Archive for June, 2011

“Adua and Her Friends” (1960)

June 25, 2011

If Marked Woman had been done in the style of Seduced and Abandoned, it might’ve looked a lot like Antonio Pietrangeli’s Adua and Her Friends. In the late ’50s the so-called Merlin Law officially closed the brothels of Rome, causing thousands of prostitutes to crowd onto the streets in a matter of weeks. Adua begins with the closing night at one brothel, where four of the hookers—a dream team consisting of Simone Signoret, Sandra Milo, Emmanuelle Riva and Gina Rovere—are about to open a restaurant in the country. They plan to moonlight, working tables by day and the beds upstairs at night, but their efforts to get the restaurant off the ground succeed too well: it’s a hit, and bit by bit they find themselves ready to give up the old life. The only problem is whether society will accept their new roles, a problem crystallized by their financier—a businessman who, while perhaps not a hardened criminal on paper, certainly is in his pocketbook. He’s not interested in hearing any goopy stories from his whores; he wants his money.

This is one sneaky picture, one whose stylishness and depth of feeling reveal themselves only gradually. Piero Piccioni’s jazzy score mixes it up with pop hits of the day, Mastroianni shows up (and is perfect) in an important part, the women’s characters are all psychologically detailed and convincing, and Petrangeli unifies a variety of tones without ever settling into a single genre. (Watch out for that ending, though—it has a barb on it.)  I’ve seen only one of his other films, one of the shorts in The Seven Deadly Sins, though he did second-unit work on Ossessione and he was one of the writers on Europa ’51. As of tonight, though, he’s at the top of my list. (His filmography’s sadly truncated: he drowned at 49, while working on his last picture.)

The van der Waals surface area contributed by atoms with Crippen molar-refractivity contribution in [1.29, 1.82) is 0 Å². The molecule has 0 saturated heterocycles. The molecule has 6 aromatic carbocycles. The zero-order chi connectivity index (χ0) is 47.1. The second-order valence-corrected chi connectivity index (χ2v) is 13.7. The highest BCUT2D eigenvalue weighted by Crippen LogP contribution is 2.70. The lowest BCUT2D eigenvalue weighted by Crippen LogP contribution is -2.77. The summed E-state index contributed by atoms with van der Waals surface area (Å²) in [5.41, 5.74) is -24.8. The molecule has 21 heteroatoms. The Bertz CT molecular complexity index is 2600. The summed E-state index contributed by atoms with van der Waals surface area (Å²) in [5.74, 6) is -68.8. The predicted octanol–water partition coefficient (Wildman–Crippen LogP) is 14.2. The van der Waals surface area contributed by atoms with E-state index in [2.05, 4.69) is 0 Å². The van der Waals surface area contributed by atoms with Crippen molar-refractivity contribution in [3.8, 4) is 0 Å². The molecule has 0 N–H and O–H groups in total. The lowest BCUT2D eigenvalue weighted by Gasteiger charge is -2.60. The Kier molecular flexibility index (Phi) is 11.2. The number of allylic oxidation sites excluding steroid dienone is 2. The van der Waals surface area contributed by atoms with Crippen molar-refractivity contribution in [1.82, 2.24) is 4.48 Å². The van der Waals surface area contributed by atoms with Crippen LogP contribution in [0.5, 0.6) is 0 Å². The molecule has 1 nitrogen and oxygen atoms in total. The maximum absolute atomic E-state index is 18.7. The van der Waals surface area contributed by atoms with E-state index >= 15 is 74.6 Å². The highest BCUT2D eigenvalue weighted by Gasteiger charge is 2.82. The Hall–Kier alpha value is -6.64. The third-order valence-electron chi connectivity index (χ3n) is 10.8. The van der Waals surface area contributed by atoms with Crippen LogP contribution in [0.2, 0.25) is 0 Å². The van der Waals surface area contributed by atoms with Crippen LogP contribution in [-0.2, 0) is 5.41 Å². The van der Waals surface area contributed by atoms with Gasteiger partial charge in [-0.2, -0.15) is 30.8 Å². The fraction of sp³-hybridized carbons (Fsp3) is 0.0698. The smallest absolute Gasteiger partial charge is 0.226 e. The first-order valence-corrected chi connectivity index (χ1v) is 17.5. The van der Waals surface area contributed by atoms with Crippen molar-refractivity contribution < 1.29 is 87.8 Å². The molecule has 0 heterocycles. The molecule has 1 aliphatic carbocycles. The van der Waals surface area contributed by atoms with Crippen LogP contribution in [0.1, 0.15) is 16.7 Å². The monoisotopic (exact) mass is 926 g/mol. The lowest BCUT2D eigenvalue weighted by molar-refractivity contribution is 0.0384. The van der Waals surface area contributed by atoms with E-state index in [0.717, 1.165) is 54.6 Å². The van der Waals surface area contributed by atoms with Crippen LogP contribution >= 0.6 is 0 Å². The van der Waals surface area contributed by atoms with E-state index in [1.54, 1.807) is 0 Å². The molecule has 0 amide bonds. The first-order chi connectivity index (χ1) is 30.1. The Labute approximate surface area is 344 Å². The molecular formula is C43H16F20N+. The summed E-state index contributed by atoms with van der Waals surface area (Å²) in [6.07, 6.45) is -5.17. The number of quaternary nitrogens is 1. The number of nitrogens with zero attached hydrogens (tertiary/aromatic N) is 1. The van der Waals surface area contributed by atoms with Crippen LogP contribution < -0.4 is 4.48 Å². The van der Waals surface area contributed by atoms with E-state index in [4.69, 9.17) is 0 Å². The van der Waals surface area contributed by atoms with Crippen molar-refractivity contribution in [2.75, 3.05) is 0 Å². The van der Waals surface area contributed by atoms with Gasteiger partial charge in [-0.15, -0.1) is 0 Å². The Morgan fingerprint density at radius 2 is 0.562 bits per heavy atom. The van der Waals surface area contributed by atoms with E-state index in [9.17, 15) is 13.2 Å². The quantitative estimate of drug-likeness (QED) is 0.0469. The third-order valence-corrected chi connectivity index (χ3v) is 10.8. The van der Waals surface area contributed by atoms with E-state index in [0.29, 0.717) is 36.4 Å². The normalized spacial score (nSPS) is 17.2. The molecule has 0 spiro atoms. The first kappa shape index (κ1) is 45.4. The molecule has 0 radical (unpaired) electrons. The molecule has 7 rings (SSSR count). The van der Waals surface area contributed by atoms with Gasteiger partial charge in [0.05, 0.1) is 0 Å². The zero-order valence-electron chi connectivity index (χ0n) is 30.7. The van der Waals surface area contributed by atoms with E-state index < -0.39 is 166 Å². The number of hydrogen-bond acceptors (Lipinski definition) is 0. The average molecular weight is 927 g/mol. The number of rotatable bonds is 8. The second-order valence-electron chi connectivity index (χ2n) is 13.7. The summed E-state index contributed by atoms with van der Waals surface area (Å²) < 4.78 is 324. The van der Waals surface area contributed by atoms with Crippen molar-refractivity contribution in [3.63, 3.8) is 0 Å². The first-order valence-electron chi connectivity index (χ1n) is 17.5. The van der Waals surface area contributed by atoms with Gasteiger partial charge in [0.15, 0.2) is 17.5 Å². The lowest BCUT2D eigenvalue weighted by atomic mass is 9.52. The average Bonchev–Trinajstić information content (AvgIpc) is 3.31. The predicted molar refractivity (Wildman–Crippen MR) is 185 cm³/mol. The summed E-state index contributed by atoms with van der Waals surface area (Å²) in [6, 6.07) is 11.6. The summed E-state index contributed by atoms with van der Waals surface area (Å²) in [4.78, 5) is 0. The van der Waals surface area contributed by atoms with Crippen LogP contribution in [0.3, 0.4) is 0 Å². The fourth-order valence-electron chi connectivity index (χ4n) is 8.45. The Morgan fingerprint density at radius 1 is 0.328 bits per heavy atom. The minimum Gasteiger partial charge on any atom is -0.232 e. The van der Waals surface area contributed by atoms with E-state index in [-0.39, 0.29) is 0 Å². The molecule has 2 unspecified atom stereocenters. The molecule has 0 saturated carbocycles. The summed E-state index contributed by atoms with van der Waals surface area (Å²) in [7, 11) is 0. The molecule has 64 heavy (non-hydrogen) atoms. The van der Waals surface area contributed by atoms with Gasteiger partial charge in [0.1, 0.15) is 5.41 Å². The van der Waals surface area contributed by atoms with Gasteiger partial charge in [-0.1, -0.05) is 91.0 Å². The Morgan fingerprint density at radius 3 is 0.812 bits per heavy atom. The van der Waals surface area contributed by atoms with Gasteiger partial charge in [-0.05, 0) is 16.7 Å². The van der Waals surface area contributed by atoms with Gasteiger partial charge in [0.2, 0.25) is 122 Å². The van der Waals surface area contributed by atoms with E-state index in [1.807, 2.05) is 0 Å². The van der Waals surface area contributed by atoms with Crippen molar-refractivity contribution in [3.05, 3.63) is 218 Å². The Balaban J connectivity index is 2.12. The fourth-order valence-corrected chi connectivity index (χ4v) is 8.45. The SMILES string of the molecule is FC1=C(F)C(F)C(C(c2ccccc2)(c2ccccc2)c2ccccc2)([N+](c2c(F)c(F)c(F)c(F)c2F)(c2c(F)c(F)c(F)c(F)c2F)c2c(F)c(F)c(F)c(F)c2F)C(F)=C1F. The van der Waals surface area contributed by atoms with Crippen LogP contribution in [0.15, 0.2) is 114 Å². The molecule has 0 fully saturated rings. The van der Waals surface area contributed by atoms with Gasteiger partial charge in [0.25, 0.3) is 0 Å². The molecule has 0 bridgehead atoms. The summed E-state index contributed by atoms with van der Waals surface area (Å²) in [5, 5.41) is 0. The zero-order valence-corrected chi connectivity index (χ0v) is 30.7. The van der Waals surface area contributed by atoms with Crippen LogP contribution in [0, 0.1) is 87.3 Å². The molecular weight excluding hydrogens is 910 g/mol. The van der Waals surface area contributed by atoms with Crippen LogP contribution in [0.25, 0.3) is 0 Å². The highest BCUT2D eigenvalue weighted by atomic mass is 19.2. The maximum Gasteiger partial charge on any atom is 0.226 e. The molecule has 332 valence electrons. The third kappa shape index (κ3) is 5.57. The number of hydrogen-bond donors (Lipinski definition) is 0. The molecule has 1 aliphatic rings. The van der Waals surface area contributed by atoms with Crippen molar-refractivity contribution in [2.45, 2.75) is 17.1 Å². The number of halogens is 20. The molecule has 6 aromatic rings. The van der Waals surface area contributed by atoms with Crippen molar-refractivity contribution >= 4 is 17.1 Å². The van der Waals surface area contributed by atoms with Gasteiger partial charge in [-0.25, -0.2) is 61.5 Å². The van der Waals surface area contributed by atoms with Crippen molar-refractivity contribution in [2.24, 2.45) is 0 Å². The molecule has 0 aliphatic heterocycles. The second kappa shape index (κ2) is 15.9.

June 23, 2011

Most of this is distressing to the max, but here’s a compilation of near pristine color footage from WW II. In a couple places I had the sensation of seeing these events with fresh eyes—no mean feat.


June 14, 2011

Courtesy of the redoubtable DVD Beaver, two famous pairs of eyes from The Cincinnati Kid:

June 10, 2011

Iamb, I Said #7

June 3, 2011

Home for Thanksgiving

I bring myself back from the streets that open like long
Silent laughs, and the others
Spilled into in the way of rivers breaking up, littered with words,
Crossed by cats and that sort of thing,
From the knowing wires and the aimed windows,
Well this is nice, on the third floor, in back of the billboard
Which says Now Improved and I know what they mean,
I thread my way in and I sew myself in like money.

Well this is nice with my shoes moored by the bed
And the lights around the billboard ticking on and off like a beacon,
I have brought myself back like many another crusty
Unbarbered vessel launched with a bottle,
From the bare regions of pure hope where
For a great part of the year it scarcely sets at all,
And from the night skies regularly filled with old movies of my fingers,
Weightless as shadows, groping in the sluices,
And from the visions of veins like arteries, and
From the months of plying
Between can and can, vacant as a pint in the morning,
While my sex grew into the only tree, a joyless evergreen,
And the winds played hell with it at night, coming as they did
Over at least one thousand miles of emptiness,
Thumping as though there were nothing but doors, insisting
“Come out,” and of course I would have frozen.

Sunday, a fine day, with my ears wiped and my collar buttoned
I went for a jaunt all the way out and back on
A streetcar and under my hat with the dent settled
In the right place I was thinking maybe—a thought
Which I have noticed many times like a bold rat—
I should have stayed making some of those good women
Happy, for a while at least, Vera with
The eau-de-cologne and the small fat dog named Joy,
Gladys with her earrings, cooking and watery arms, the one
With the limp and the fancy sheets, some of them